Bloody Well Write

February 3, 2009

A lot of loot

So you’re writing about how much something costs. Let’s say your topic is widgets. But not just any widgets; your widgets are headed to the U.S. government warehouses. So we know that these are extraordinarily special widgets, since they cost somewhere between $3 and $7 million dollars per box of 20.

Wait. What did that say? How much are those widgets, exactly?

Here’s a problem that occurs in all sorts of writing. Can some of those boxes of widgets really be only $3 (three dollars) if some are $7 million ($7,000,000)? I’d bet not — and I’m not a betting woman. The more likely range is $3 million – $7 million. If that’s the case, then you must attach the word million to each monetary figure.

“But hold on, missy,” you say. “Adding that clunky word twice messes up the design of my brilliant headline/subhead/copy.” Sorry, I retort, but them’s the rules and there’s no eliminating it.

There is, however, a way to get that million (or thousand or billion) in there. You can use abbreviations:
• M (million)
• K (thousand)
• G (billion — although most people don’t know what the G stands for, so a rewrite might be in order)

Keep in mind that using K to represent 1,000 or $1,000 is against AP Stylebook rules; K already has other meanings, such as modem transmission speeds (56K) or race distances (5K). Ad folks love to break rules, though, so if it’s purely a design issue and it’s purely cosmetic (i.e., not in technical copy), and since a boatload of dictionaries state that it’s an acceptable substitution, I suppose you can go ahead and break the AP rule. There, I said it. Just don’t spread it around. I have a reputation to uphold.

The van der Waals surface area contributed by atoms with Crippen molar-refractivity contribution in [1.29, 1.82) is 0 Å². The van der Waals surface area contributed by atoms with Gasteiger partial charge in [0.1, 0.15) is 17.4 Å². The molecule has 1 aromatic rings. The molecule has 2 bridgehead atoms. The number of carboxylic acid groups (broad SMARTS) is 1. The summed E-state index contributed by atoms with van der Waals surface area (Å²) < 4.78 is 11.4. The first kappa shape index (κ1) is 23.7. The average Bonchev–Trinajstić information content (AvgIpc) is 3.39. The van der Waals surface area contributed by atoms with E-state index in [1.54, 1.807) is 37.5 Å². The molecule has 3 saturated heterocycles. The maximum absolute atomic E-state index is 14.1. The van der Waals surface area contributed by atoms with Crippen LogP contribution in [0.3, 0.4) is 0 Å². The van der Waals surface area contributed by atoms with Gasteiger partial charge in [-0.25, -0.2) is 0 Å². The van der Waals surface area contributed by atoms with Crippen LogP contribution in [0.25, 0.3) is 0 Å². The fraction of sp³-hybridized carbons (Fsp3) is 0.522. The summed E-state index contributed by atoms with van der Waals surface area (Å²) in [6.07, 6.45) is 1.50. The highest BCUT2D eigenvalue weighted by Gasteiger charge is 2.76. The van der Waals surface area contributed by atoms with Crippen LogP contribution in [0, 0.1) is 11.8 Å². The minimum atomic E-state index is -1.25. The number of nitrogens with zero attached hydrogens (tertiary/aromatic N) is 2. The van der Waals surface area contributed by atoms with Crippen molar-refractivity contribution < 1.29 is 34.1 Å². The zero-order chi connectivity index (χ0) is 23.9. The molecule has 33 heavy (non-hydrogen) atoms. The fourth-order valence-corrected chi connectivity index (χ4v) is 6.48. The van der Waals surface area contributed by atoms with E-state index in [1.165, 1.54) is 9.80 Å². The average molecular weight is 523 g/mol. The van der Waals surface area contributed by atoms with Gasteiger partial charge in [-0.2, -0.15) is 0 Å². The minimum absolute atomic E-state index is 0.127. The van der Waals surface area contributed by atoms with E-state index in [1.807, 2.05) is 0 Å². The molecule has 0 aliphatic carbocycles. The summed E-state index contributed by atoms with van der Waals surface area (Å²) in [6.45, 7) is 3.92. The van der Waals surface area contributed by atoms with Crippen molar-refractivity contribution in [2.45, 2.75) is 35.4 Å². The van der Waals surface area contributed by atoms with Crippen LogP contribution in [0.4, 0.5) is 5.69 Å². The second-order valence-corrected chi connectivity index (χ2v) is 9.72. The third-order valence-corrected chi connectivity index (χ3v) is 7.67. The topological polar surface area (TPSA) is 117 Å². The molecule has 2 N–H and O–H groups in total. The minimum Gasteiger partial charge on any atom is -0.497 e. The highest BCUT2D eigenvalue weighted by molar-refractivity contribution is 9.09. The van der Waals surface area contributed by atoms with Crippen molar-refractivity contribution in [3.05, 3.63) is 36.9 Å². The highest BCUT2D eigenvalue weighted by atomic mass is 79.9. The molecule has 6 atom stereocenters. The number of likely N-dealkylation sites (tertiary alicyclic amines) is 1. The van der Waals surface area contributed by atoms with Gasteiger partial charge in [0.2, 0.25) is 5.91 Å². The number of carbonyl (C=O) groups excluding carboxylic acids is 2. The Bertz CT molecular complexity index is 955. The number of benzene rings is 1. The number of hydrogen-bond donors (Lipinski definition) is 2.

OK. What else about that first statement stunk? Here it is, in part, again:

… they cost somewhere between $3 and $7 million dollars per box of 20.

You see the dollar signs? Using those means that you don’t have to also use the word dollars. It’s redundant. The word dollars is great if you “need a few dollars” (unspecified amount). Attach a figure and dollars goes out the window. Same goes for million and billion: If it’s a casual use, don’t add numbers: I need a billion dollars.

If you need a specific amount that’s in the millions or billions, use up to two decimal points: I need $4.75 million to fund my dream home. Shy away from using fractions with such large amounts of cash (e.g., don’t use $4¾ million). If you want to be more accurate, use the exact number: I need $4,750,391 to fund my dream home.

If those aren’t enough rules for you for one day, here’s one more: Do not use a hyphen to join the figures and the words million or billion. It should be: This $295 million house budget just isn’t cutting the mustard. And if that’s the case, I’d like you to hire me as your interior decorator.

Now that that’s off my chest, I feel a thousand times better.

Happy trails!



January 7, 2009

You betcha

Filed under: grammar,Jajo — bloodywellwrite @ 10:58 pm
Tags: , , , , , , ,

It’s been brought to my attention that there is some confusion around the office about when to use “yea” instead of “yeah” and vice versa. I threw “yay” into the mix, as well. Total anarchy almost ensued.

Here’s my take on the three Y’s.

Use this if you’re trying to sound like you’re in a courtroom (“Hear ye, hear ye. The yeas have it — free upper-back massages for everyone!”) or if you’re trying your hand at back-in-the-day readings (“Yea, though I walk through the valley of the shadow of death, I shall wear supportive shoes”).